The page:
As if trying to conceive isn’t hard enough, there are so many reasons why the Holiday Season is particularly tough. Firstly of course there is the emphasis on family and children. Adverts, shops, films, social media – it’s hard to escape the happy family imagery. And then there’s a huge expectation to attend social events where even when children aren’t present, they are usually a popular topic of conversation. And then comes the dreaded question… “So when will you two start trying?”.
In Britain we tend to make the Holidays rather boozy – which if you’re choosing not to drink alcohol whilst trying to conceive, can come with a barrage of “Oh come on, get in the spirit!” or (much worse) “Ooh, why? I bet you’re pregnant aren’t you”.
There’s a lot of pressure at Christmas to be happy, socialise and spend money. It’s widely recognised that the Holidays can be a trigger for people with depression and other mental health issues. Since there is a link between fertility and mental health, it is especially important that we try to look after our wellbeing as much as we can during this time.
It’s not just Christmas that’s an emotional trigger, but New Year too. It’s a pivotal point in time where we have a tendency to look back at the past year and evaluate our lives, whilst looking at expectations we have for the year to come. If you’ve been trying to conceive for a matter of years this can get increasingly difficult to face, as feelings of disappointment and failure creep into your thoughts.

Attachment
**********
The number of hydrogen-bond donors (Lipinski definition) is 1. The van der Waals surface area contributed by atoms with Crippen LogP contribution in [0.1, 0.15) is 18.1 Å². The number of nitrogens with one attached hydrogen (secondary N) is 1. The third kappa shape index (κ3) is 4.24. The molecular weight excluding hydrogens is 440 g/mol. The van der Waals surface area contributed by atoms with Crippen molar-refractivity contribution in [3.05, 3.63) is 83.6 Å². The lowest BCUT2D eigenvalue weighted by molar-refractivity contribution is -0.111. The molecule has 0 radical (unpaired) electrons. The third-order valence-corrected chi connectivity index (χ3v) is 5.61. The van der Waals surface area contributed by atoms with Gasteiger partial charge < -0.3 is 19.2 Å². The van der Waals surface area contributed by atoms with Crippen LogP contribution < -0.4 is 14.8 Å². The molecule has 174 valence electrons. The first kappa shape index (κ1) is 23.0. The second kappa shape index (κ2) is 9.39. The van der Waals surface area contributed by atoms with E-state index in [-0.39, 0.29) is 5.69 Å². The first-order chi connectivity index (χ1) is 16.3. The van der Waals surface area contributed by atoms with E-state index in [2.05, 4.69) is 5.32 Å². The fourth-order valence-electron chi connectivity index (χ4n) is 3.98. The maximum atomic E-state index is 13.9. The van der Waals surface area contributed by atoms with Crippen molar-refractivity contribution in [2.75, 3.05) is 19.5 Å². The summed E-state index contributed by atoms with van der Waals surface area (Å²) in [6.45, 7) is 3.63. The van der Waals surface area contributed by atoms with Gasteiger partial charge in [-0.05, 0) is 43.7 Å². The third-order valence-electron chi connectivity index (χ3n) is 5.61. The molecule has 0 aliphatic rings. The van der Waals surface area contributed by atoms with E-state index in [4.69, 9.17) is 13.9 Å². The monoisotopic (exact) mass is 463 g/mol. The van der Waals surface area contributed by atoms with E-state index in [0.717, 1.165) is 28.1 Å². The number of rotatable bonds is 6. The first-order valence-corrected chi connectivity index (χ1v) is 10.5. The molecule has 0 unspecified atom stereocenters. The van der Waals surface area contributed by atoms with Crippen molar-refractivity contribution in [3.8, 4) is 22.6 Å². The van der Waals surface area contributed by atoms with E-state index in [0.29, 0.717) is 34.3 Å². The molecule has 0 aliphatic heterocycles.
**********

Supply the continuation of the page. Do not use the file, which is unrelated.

Be selective with the social invitations you accept. A work party is more likely to be a child-free zone than a family do. Make a conscious decision to spend more time with childless friends, and go to places without kids. It’s easier said than done, try to be a bit selfish and make your excuses why you can’t attend. And if that doesn’t work, be honest and explain to people that it’s a difficult time of year.
Avoid Christmas shopping. Do it online this year so you don’t have to face family-centred environments. Besides, who likes the chaos of Christmas shopping anyway?
Make your home a Christmas-free zone if it helps. Christmas heightens feelings of loss and sadness, so protecting yourself from that doesn’t make you Scrooge – just practical.
You can still enjoy the spirit of the holidays by doing something romantic. Get wrapped up and go outdoor ice-skating. Doing it later in the evening will mean you’re more likely to avoid the families. And don’t forget the mulled wine!
Do something charitable like volunteering at a soup kitchen. It’s something you can do together that is in the spirit of Christmas.
Remember that soon the New Year will be here and people will be concerned about their detoxes, nicotine patches and all manner of other New Year resolutions, and you’ll be able to relax in mundane normality.
Warm wishes from everyone at the Fertility Group
Coping with Christmas, Fertility Network
Coping with the Holidays, RESOLVE
Managing your mental health at Christmas
Beyond the Physical: Mental Health on Your Fertility Journey